Transcultural nursing, a term sometimes used interchangeablywith cross-cultural, intercultural, or multicultural nursing, refers to a formal area of study and practice that focuses on the cultural care (caring) values, beliefs, and practices of individuals and groups from a particular culture (Giger & Davidhizar, 1999). The underlying focus of transcultural nursing is to provide cul-ture-specific and culture-universal care that promotes the well-being or health of individuals, families, groups, communities, and institutions (Giger & Davidhizar, 1999; Leininger, 2001). When culturally appropriate care is provided, all individuals, and the community or institution at large, benefit. When the care is de-livered beyond the nurse’s national boundaries, the term inter-national or transnational nursing is often used.
Although many nurses, anthropologists, and others have writ-ten about the cultural aspects of nursing and health care, Leininger (2001) developed a comprehensive research-based the-ory called Culture Care Diversity and Universality. The goal of the theory is to provide culturally congruent nursing care to improve care for people of different or similar cultures. This means promoting recovery from illness, preventing conditions that would limit the patient’s health or well-being, or facilitating a peaceful death in ways that are culturally meaningful and ap-propriate. Nursing care needs to be tailored to fit the patient’s cultural values, beliefs, and lifestyle.
Leininger’s theory includes providing culturally congruent nursing care (meaningful, beneficial, and satisfying health care tailored to fit the patient’s cultural values) through culture care accommodation and culture care restructuring (Fig. 8-1). Cul-ture care accommodation refers to those professional actions anddecisions that a nurse makes in his or her care to help people of a designated culture achieve a beneficial or satisfying health out-come. Culture care restructuring or repatterning refers to those professional actions and decisions that help patients reorder, change, or modify their lifestyles toward new, different, or more beneficial health care patterns. At the same time, the patient’s cultural values and beliefs are respected, and a better or health-ier lifestyle is provided. Other terms and definitions that pro-vide further insight into culture and health care include the following:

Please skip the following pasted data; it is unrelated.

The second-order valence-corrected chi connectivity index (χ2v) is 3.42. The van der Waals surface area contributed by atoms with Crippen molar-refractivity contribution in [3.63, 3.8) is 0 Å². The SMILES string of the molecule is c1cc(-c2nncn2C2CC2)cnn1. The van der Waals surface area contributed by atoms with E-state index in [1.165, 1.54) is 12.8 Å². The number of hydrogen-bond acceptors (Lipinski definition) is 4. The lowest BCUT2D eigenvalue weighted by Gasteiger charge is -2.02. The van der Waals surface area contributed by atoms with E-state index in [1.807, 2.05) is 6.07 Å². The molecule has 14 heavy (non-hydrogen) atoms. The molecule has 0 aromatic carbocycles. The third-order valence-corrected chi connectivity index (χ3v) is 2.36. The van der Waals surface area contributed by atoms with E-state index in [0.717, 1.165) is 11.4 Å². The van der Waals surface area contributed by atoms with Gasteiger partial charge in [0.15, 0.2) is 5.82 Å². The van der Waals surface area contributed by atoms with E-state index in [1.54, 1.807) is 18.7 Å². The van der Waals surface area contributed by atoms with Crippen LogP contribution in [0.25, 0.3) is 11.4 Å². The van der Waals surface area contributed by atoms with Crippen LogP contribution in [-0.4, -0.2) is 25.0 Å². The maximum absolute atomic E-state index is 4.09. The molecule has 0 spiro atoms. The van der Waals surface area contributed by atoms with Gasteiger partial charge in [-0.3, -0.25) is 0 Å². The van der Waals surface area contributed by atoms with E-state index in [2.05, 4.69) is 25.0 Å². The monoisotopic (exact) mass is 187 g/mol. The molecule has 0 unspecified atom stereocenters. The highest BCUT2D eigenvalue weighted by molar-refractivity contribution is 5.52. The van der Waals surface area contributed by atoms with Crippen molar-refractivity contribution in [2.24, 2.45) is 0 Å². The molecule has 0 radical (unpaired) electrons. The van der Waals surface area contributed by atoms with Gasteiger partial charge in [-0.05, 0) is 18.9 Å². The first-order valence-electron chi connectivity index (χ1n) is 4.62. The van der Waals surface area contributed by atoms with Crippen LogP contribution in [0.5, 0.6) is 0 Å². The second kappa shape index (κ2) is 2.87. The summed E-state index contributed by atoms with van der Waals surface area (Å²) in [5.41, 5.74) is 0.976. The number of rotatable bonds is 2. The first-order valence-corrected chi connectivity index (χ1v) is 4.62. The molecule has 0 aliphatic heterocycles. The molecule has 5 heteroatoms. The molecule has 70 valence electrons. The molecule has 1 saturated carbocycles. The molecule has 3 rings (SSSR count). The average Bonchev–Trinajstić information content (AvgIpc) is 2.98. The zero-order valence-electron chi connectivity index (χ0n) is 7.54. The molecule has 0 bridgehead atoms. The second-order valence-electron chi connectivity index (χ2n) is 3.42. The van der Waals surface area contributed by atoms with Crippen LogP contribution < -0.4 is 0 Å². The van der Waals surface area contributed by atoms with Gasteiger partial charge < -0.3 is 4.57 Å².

· Acculturation is the process by which members of a culturalgroup adapt to or learn how to take on the behaviors of an-other group.
· Cultural blindness is the inability of a person to recognize hisor her own values, beliefs, and practices and those of others because of strong ethnocentric tendencies (the tendency to view one’s own culture as superior to others).
· Cultural imposition is the tendency to impose one’s culturalbeliefs, values, and patterns of behavior on a person or per-sons from a different culture.
· Cultural taboos are those activities governed by rules of be-havior that are avoided, forbidden, or prohibited by a par-ticular cultural group.
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